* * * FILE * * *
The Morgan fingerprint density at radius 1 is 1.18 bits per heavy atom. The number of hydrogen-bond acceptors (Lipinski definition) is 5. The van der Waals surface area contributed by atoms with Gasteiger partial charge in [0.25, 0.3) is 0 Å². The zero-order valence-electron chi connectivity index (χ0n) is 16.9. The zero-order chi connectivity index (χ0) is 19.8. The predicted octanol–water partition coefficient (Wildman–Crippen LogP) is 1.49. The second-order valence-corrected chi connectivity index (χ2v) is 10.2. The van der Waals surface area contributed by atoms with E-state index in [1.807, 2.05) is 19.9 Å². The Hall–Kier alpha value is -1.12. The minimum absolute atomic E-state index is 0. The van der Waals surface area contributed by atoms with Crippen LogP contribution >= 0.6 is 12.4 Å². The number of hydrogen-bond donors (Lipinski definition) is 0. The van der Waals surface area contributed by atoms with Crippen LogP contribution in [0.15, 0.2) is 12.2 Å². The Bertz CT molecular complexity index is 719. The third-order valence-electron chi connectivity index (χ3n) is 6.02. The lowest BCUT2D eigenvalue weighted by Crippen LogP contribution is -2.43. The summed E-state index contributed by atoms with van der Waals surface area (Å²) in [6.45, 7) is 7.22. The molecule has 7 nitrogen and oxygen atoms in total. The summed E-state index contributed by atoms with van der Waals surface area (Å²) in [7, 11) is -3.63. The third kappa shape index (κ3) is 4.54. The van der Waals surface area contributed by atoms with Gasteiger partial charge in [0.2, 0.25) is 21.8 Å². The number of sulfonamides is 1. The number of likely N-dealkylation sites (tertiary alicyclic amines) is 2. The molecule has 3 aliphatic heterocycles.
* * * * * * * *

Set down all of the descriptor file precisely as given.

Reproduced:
The Morgan fingerprint density at radius 1 is 1.18 bits per heavy atom. The number of hydrogen-bond acceptors (Lipinski definition) is 5. The van der Waals surface area contributed by atoms with Gasteiger partial charge in [0.25, 0.3) is 0 Å². The zero-order valence-electron chi connectivity index (χ0n) is 16.9. The zero-order chi connectivity index (χ0) is 19.8. The predicted octanol–water partition coefficient (Wildman–Crippen LogP) is 1.49. The second-order valence-corrected chi connectivity index (χ2v) is 10.2. The van der Waals surface area contributed by atoms with E-state index in [1.807, 2.05) is 19.9 Å². The Hall–Kier alpha value is -1.12. The minimum absolute atomic E-state index is 0. The van der Waals surface area contributed by atoms with Crippen LogP contribution >= 0.6 is 12.4 Å². The number of hydrogen-bond donors (Lipinski definition) is 0. The van der Waals surface area contributed by atoms with Crippen LogP contribution in [0.15, 0.2) is 12.2 Å². The Bertz CT molecular complexity index is 719. The third-order valence-electron chi connectivity index (χ3n) is 6.02. The lowest BCUT2D eigenvalue weighted by Crippen LogP contribution is -2.43. The summed E-state index contributed by atoms with van der Waals surface area (Å²) in [6.45, 7) is 7.22. The molecule has 7 nitrogen and oxygen atoms in total. The summed E-state index contributed by atoms with van der Waals surface area (Å²) in [7, 11) is -3.63. The third kappa shape index (κ3) is 4.54. The van der Waals surface area contributed by atoms with Gasteiger partial charge in [0.2, 0.25) is 21.8 Å². The number of sulfonamides is 1. The number of likely N-dealkylation sites (tertiary alicyclic amines) is 2. The molecule has 3 aliphatic heterocycles.